Isn't it strange, how small towns seem to attract ghosts? Well, perhaps that's not the case. Maybe big cities have just as many if not more ghosts around but it's only in small towns where people speak enough to each other that such tales are able to work their way around.
Alliston, Ontario, Canada is a small but lovely town. There's a lot of history there, from a small section of rail road tracks dating from the time the town was founded over 100 years ago to a museum that has records of just about every house in the area. If you ask some of the locals, they might tell you tales about certain houses. Little, odd tales. For example, there's one house with a servant staircase that was boarded up years ago because a man hung himself there after his son went crazy. They had to board up the staircase because people using it kept seeing him there, swinging from the ceiling.
Another story tells of one house where a rocking chair on a back porch rocks by itself, sometimes with a spectral old woman sitting there. As locals might tell you, when the people who lived in the house tried to dig up the ground behind the house to build that porch they found bones. They thought they were the bones of someone's pet... until they found old, worm eaten clothes nearby.
Then there's the house that once held the first veterinary clinic in the town. What is currently used as a shed used to be the building where operations were performed. They say that animal ghosts can be seen and heard around there, dogs and cats and the like.
Some locals might even claim their own homes to be haunted. Just little things they can't explain. Objects appearing or disappearing, or relocating without anyone around. Children's fingerprints appearing on mirrors despite no children living in the house. A shower curtain that moved when no one was behind it. A ghostly whisper, or footsteps heard when one knows one's self to be alone. That one chest of drawers that came with the house, that one day was discovered to have the word, or the name, "Grace" written one hundred times on the wood underneath one of the drawers.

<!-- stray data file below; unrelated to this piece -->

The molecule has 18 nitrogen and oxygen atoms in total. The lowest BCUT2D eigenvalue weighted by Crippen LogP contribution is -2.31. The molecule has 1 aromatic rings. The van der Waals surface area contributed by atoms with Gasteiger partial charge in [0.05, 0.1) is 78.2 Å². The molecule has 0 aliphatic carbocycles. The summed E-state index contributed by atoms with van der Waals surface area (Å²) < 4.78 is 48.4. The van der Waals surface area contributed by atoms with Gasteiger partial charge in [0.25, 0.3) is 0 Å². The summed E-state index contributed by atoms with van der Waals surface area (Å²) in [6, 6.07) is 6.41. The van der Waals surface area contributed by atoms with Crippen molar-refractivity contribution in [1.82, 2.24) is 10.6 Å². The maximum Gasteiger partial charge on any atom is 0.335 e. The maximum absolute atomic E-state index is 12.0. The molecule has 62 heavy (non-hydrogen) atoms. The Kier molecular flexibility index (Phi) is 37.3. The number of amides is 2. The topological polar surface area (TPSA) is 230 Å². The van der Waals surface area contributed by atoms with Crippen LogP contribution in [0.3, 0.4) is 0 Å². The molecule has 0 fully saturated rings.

Sometimes however there is no particular tale to a place. There will be a house or a building that simply looks abandoned and when you ask a local they will only say it's been like that for a long time. They don't know if anyone has ever lived there, but there surely isn't anyone living there now. And yet, in such a lovely, charming, happy town as Alliston, why would there be that random empty house sitting between two with thriving families? What's more, if it really has been abandoned so long, how is it in such a town where everyone speaks so openly... how is it in this town, no one knows why the building has been abandoned so long? In some ways, this lack of knowledge makes the journey past such buildings more unnerving as the mind begins to come up with its own explanations. And it is possible that all of these explanations are still far off from the real reasons why no one has even bothered advertising the empty house for sale.
Many people choose to go to the Alliston museum to ask about houses before they purchase them, just to learn of any history that the realtor might not have mentioned.
76 Victoria Street West is not a house. Rather, it is a space reserved for a possible store from strip of stores in what is akin to a down-town area for Alliston. In such places stores may come and go regularly, and surely there isn't much reason why 76 Victoria Street West should be any different, as it isn't that much bigger or smaller than any of the others in that strip of stores in Alliston, Ontario that come and go with the wind. Unlike other empty spaces in this strip, there is no sign on it or any advertisement anywhere stating that the space is available for rent. And for as long as anyone can remember, even as other stores have come and gone, that store has remained completely empty. Nobody seems to know why.